• The programme has proven to be a financially sustainable management model, with many of the original historic buildings and monuments that were restored by OHCH in the 1990s now generating revenues that are reinvested in new rehabilitation projects. The money devoted to cultural programmes, social work, housing and infrastructure has steadily grown and the figure is now above 50 per cent. This is in line with the policy to turn Old Havana into a lively, heterogeneous space with increasing popular participation. The integral rehabilitation project underway in Old Havana is self-financing and does not rely on the State budget although it still receives its support, being declared in 1978 National Centre of Historic Monuments thus contracted the responsibility to maintain it. This process has become a driving force of development and a source of new jobs and economic resources.
  • In the last ten years, approximately 13,000 new jobs have been created in the area for residents of Old Havana and neighbouring municipalities. Local residents are given priority for the new jobs created through the programme, both in the area of construction and in the various divisions of OHCH and its affiliated companies.
  • After the development of tourism in the area, several families decided to rent rooms to tourists to supplement their incomes.
  • Through the programme, living conditions are significantly improved without affecting affordability to residents. Families that are relocated to housing units outside Old Havana are granted ownership and receive their homes on a grant basis. Rehabilitated properties in Old Havana remain in state ownership, with families paying ten per cent of their income in rent.


What is the social impact?

  • The programme works to help residents re-establish a sense of neighbourhood identity and to encourage local participation in planning community revitalisation projects such as rescuing some of residents’ African cultural traditions. Some communities have established urban gardens in blighted spaces between apartment buildings.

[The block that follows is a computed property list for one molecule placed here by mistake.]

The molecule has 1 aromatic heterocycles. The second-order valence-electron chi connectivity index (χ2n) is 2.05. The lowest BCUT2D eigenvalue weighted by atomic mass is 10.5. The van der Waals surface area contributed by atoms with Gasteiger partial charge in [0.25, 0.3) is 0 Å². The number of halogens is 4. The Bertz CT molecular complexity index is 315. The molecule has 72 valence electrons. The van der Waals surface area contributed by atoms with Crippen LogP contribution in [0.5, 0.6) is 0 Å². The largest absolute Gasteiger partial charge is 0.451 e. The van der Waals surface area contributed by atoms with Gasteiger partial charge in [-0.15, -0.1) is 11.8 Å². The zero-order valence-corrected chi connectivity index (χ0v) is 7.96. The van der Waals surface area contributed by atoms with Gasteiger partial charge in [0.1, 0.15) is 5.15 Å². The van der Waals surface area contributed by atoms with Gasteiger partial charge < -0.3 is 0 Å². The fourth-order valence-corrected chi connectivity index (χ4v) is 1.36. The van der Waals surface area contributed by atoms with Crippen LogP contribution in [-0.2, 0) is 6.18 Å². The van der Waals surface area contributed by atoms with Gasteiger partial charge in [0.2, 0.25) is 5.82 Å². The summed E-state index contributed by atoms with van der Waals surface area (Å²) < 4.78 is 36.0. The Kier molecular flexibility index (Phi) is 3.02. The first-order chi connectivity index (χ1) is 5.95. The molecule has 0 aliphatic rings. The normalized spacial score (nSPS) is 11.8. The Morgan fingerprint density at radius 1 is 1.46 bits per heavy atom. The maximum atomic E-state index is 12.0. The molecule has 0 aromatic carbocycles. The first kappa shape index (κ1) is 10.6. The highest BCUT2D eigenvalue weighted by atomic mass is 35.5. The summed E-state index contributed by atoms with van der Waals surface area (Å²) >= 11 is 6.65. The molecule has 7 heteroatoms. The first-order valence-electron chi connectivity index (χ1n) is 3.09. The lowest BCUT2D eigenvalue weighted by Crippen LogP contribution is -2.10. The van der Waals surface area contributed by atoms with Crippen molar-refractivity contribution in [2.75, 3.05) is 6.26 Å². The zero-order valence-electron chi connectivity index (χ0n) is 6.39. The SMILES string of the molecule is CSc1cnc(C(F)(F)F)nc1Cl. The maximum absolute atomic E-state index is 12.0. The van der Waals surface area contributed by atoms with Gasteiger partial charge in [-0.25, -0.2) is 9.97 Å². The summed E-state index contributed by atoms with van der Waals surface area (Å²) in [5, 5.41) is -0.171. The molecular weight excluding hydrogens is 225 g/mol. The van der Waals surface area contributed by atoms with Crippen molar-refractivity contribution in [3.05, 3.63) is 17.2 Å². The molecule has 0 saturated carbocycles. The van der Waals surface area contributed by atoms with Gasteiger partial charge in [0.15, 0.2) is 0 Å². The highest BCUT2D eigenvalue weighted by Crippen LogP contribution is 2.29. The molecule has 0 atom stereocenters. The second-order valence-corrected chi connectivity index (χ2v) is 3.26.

• OHCH runs a training centre for young people between the ages of 18 and 21 to become qualified for work in the construction and gardening fields involved in the preservation and restoration of historic buildings. OHCH also supports educational, social, cultural and recreational services with trained professional staff, including training for young people in the arts, dance, theatre, literature and ecology.
  • The programme addresses issues of overcrowding, poor ventilation and the inadequate provision of infrastructure and services in Old Havana, leading to improved health and living conditions in the area.
  • The programme gives priority to those who are most vulnerable, including special supportive housing projects for older persons, who represent 18 per cent of the population of Old Havana. The strategy of participatory decision-making through community workshops is supported by the People’s Councils and the Local Parliament (Government) in Old Havana.
  • The selection of families to remain in the refurbished buildings or be relocated is based on the number of years they had lived in the building, structure of the family, occupational links with the territory and the existence of disabled persons or vulnerable groups, among other points. If there was more than one family in a house, they would be given two new houses.



The main barrier faced by OHCH is the sustained urban deterioration accumulated over the years, primarily in residential buildings subjected to overcrowding, as well as the increased costs of construction and limited availability of some construction materials. 45 per cent of the existing housing stock has the households enjoying free usufruct (the legal right to live in the property, with no charges) and this has been one of the causes leading to building deterioration. Specialists’ increased qualifications and broader development has been one of the ways to cope with the obstacles mentioned. The creation of the Housing Division within OHCH will also  enforce special rules in this area and deal specifically with housing-related issues.